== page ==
> always have a single consistent image of them data across notes. That's why they use actimeo=0 and noac.
>
> Sent from my mobile phone.
>
>
> On 28 Dec 2016, at 12:23, Edward Rolison <[hidden email]
> <mailto:[hidden email]>> wrote:
>
> Hello fellow NetApp Admins.
> I have a bit of an odd one that I'm trying to troubleshoot - and
> whilst I'm not sure it's specifically filer related, it's NFS related
> (and is happening on a filer mount).
>
> What happens is this - there's a process that updates a file, and
> relies on 'rename()' being atomic- a journal is updated, and then
> reference pointer (file) is newly created, and renamed over an old one.
>
> The expectation is that this file will always be there - because
> "rename()" is defined as an atomic operation.
>
> But that's not quite what I'm getting - I have one nfs client doing
> it's
> (atomic) rename. And another client (different NFS host) reading it,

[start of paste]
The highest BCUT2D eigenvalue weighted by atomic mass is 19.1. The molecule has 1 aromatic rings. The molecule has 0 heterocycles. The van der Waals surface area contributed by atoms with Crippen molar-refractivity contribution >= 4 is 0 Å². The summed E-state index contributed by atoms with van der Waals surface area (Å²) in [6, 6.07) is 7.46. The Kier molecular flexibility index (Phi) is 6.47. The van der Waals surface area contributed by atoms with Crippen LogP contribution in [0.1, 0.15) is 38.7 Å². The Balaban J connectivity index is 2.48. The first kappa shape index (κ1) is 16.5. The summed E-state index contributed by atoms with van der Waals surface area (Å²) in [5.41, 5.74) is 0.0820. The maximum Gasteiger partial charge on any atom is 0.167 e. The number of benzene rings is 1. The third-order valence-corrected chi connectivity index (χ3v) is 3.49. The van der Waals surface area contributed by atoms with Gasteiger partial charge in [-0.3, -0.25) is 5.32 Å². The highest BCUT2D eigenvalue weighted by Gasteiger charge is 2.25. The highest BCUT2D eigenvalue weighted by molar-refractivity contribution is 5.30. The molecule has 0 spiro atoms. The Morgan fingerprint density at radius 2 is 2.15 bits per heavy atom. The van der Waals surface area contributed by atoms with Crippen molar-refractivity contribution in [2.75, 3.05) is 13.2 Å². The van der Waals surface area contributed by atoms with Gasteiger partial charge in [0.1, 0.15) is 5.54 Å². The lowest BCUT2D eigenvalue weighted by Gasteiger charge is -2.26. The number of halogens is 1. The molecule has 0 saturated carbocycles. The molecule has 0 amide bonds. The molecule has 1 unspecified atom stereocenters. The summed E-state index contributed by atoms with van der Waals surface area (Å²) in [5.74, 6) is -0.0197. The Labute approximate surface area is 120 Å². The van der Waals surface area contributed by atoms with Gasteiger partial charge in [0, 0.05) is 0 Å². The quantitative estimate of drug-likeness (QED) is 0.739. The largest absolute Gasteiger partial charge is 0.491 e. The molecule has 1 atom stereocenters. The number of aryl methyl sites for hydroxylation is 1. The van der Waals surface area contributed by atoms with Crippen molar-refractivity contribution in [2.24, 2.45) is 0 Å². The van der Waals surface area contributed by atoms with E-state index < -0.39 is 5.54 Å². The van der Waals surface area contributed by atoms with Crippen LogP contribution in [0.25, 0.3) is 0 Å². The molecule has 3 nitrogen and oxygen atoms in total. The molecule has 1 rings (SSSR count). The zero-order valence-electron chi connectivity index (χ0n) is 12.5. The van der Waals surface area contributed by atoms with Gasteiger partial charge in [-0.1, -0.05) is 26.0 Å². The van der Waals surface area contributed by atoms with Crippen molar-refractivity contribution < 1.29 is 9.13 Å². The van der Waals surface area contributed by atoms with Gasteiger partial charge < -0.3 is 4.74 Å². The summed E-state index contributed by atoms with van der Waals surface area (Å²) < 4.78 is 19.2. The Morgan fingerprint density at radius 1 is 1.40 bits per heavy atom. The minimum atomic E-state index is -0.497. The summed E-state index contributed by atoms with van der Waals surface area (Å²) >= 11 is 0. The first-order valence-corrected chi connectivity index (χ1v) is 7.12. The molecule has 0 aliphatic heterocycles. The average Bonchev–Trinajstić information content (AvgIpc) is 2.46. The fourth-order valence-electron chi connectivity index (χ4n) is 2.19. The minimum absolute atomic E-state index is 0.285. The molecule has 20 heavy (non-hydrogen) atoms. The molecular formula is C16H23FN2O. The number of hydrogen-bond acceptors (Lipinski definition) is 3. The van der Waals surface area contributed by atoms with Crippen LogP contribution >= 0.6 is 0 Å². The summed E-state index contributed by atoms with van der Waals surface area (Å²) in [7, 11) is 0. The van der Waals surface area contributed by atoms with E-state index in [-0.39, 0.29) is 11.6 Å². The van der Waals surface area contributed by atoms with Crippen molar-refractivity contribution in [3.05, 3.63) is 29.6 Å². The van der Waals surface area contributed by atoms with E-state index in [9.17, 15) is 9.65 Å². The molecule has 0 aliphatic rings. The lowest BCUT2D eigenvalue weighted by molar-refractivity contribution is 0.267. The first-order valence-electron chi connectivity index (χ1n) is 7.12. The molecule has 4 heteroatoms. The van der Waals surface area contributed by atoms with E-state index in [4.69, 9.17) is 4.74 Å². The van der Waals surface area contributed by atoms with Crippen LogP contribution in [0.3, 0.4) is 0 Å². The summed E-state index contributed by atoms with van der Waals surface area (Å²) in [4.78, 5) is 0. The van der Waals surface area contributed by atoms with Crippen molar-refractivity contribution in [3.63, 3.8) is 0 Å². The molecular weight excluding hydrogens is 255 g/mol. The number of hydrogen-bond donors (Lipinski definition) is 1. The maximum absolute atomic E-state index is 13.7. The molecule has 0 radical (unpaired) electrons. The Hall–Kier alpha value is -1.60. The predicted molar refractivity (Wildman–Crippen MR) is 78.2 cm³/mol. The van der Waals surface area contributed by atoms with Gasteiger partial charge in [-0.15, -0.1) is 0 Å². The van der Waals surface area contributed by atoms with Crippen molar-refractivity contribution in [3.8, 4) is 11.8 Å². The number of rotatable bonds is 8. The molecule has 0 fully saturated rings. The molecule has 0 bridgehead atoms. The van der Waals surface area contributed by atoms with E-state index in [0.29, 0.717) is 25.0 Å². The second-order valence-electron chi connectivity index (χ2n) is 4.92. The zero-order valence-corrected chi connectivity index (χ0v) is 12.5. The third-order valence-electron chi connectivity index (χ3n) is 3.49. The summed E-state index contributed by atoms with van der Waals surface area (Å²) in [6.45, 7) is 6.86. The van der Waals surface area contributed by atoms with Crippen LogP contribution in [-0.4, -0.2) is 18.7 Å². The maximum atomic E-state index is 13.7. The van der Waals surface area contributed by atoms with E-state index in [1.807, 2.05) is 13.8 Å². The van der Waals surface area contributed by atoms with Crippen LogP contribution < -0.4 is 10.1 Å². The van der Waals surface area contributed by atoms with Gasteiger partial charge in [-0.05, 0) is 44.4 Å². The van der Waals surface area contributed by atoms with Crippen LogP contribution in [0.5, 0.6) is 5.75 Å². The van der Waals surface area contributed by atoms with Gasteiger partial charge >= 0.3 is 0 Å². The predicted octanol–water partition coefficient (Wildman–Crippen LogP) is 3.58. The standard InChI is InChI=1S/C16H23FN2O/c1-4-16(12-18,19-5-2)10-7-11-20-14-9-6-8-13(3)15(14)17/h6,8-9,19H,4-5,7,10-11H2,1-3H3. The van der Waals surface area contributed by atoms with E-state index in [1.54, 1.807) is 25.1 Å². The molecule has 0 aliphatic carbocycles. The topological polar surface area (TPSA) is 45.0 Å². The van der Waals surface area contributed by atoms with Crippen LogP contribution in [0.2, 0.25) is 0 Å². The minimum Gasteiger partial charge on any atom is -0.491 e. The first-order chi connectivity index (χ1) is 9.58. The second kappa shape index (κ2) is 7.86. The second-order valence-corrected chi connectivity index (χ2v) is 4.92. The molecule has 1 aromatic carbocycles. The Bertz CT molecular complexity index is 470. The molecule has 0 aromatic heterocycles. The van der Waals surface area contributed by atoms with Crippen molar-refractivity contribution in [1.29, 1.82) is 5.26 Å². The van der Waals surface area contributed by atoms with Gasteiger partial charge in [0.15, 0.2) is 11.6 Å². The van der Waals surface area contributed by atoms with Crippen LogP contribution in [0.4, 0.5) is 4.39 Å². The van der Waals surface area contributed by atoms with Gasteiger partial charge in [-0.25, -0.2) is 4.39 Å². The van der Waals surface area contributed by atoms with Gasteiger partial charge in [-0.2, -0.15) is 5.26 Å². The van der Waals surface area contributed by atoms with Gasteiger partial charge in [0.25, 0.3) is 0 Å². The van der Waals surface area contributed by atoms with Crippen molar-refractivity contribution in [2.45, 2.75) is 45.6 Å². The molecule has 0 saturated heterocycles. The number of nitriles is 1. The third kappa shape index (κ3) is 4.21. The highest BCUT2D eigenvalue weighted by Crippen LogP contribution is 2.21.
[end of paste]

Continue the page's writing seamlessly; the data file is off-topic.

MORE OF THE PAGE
> and
> - occasionally - reporting 'no such file or directory'.
>
> This is causing an operation to fail, which in turn means that someone
> has to intervene in the process. This operation (and multiple
> extremely similar ones) happen at 5m intervals, and every few days
> (once a week
> maybe?) it fails for this reason, and our developers think that should
> be impossible. But as such - it looks like a pretty narrow race condition.
> [...]
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Re: AW: Atomicity of rename on NFS

Michael Bergman
In reply to this post by Alexander Griesser-2
What you describe below (about a special NFS mount) is not a bad idea IMO,
but it still assumes the users understand what rendez-vous is (in a real
time SW system) and what a semaphore is for :-)

/M

On 2016-12-29 12:11, Alexander Griesser wrote:

> Yah, that's a PITA sometimes.
> Anyways, customers usually tend to ignore these facts hence why we're
> sometimes providing a small additional NFS volume to them with no client
> side caching for semaphores or other "realtime" like files, whereas the main
> application resides on an NFS share with caching being active.
>
> Best,
>
> Alexander Griesser
> Head of Systems Operations

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AW: Atomicity of rename on NFS

Alexander Griesser-2
In reply to this post by Edward Rolison

Yah, that’s all the ammunition you need here.